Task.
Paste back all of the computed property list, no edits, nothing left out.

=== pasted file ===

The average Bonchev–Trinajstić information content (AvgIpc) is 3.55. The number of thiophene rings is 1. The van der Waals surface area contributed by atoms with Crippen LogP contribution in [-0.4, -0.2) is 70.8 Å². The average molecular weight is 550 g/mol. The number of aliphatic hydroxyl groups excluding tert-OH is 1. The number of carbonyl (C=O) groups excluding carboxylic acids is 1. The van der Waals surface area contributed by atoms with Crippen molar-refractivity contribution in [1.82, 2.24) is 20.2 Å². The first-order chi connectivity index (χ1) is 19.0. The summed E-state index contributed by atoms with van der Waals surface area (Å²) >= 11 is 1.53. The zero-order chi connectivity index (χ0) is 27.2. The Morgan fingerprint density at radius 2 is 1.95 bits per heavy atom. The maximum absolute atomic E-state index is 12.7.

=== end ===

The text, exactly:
The average Bonchev–Trinajstić information content (AvgIpc) is 3.55. The number of thiophene rings is 1. The van der Waals surface area contributed by atoms with Crippen LogP contribution in [-0.4, -0.2) is 70.8 Å². The average molecular weight is 550 g/mol. The number of aliphatic hydroxyl groups excluding tert-OH is 1. The number of carbonyl (C=O) groups excluding carboxylic acids is 1. The van der Waals surface area contributed by atoms with Crippen molar-refractivity contribution in [1.82, 2.24) is 20.2 Å². The first-order chi connectivity index (χ1) is 19.0. The summed E-state index contributed by atoms with van der Waals surface area (Å²) >= 11 is 1.53. The zero-order chi connectivity index (χ0) is 27.2. The Morgan fingerprint density at radius 2 is 1.95 bits per heavy atom. The maximum absolute atomic E-state index is 12.7.